Required FIT in Kg/m3

Current Mud Weight in Kg/m3

True Vertical Depth of shoe in m

Note: FIT pressure must be rounded down.

Example:
Required FIT (Kg/m3) = 1740
Current mud weight (Kg/m3) = 1100
Shoe depth TVD (m) = 1300 m
Pressure required for FIT = (1740-1300) × 0.00981 × 1300 = 8,161 KPa

Formation Integrity Test (FIT) guideline is listed below: (note: this is just only guide line. You may need to follow your standard procedure in order to perform formation integrity test):

1. Drill out new formation few feet, circulate bottom up and collect sample to confirm that new formation is drilled to and then pull string into the casing.

2. Close annular preventer or pipe rams, line up a pump, normally a cement pump, and circulate through an open choke line to ensure that surface line is fully filled with drilling fluid.

3.Stop the pump and close a choke valve.

4. Gradually pump small amount of drilling fluid into well with constant pump stroke. Record total pump strokes, drill pipe pressure and casing pressure. Pump until casing pressure reaches the pressure required for formatin integrity test. Hold pressure for few minutes to confirm pressure.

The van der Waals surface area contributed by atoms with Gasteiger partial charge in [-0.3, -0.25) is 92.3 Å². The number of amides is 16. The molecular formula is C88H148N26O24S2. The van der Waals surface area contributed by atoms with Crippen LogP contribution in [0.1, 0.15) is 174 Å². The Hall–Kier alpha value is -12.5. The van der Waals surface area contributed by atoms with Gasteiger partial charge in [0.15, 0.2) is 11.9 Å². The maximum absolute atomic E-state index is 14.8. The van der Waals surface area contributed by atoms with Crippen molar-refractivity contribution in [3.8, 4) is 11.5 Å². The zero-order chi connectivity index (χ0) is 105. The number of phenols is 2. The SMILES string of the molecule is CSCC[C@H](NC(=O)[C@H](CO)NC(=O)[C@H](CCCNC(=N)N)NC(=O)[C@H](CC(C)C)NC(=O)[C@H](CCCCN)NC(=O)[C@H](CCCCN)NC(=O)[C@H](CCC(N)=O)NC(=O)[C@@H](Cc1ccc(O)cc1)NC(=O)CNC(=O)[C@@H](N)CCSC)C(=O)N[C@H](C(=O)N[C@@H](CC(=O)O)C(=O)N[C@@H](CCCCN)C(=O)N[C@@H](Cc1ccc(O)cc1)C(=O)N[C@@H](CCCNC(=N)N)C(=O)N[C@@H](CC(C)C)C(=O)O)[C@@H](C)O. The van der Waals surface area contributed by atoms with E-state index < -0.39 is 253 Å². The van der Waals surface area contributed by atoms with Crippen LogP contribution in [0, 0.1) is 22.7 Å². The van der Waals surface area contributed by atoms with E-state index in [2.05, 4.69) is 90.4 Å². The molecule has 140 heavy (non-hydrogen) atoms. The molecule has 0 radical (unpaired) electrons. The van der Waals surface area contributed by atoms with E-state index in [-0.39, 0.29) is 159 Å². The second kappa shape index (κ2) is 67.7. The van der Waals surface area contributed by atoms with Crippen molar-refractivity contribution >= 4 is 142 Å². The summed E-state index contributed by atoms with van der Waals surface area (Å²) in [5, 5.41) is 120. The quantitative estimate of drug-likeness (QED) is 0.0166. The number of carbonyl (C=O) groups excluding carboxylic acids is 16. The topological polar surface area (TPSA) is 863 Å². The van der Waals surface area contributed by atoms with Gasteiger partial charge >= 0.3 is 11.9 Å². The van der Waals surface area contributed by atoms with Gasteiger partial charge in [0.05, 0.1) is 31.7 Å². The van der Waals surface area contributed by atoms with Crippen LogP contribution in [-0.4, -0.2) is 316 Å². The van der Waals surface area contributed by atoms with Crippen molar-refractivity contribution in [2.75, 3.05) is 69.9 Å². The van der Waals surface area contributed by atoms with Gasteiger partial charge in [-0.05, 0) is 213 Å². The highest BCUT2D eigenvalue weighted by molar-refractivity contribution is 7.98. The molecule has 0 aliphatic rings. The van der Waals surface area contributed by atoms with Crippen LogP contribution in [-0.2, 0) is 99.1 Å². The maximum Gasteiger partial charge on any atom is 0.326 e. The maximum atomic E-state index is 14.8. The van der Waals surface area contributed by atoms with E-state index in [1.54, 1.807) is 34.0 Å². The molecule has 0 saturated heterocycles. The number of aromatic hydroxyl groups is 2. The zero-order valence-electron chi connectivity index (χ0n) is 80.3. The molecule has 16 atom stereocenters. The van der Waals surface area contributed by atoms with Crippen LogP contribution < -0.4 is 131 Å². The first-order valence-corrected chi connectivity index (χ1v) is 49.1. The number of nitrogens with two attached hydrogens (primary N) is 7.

5. Bleed off pressure and open up the well. Then proceed drilling operation.

Please find the Excel sheet – calculate pressure required for formation integrity test.

 

Ref books: 

Lapeyrouse, N.J., 2002. Formulas and calculations for drilling, production and workover, Boston: Gulf Professional publishing.

Bourgoyne, A.J.T., Chenevert , M.E. & Millheim, K.K., 1986. SPE Textbook Series, Volume 2: Applied Drilling Engineering, Society of Petroleum Engineers.

Mitchell, R.F., Miska, S. & Aadny, B.S., 2011. Fundamentals of drilling engineering, Richardson, TX: Society of Petroleum Engineers.

Leak Off Test (Procedures and Calculation)

Leak Off Test is conducted in order to find the fracture gradient of certain formation at casing shoe depth. The results of the leak off test also dictate the maximum equivalent mud weight that should be applied to the well during drilling operations.

Oilfield Unit

Leak Off  Test pressure in mud density

Leak off test in equivalent mud weight = (Leak Off Test pressure ÷ 0.052 ÷ Casing Shoe TVD ) + (Current Mud Weight)

Where;

Leak off test in equivalent mud weight in ppg

Leak Off Test pressure in psi

Casing Shoe TVD in ft

Current Mud Weight in ppg

Note: Always round down for LOT calculation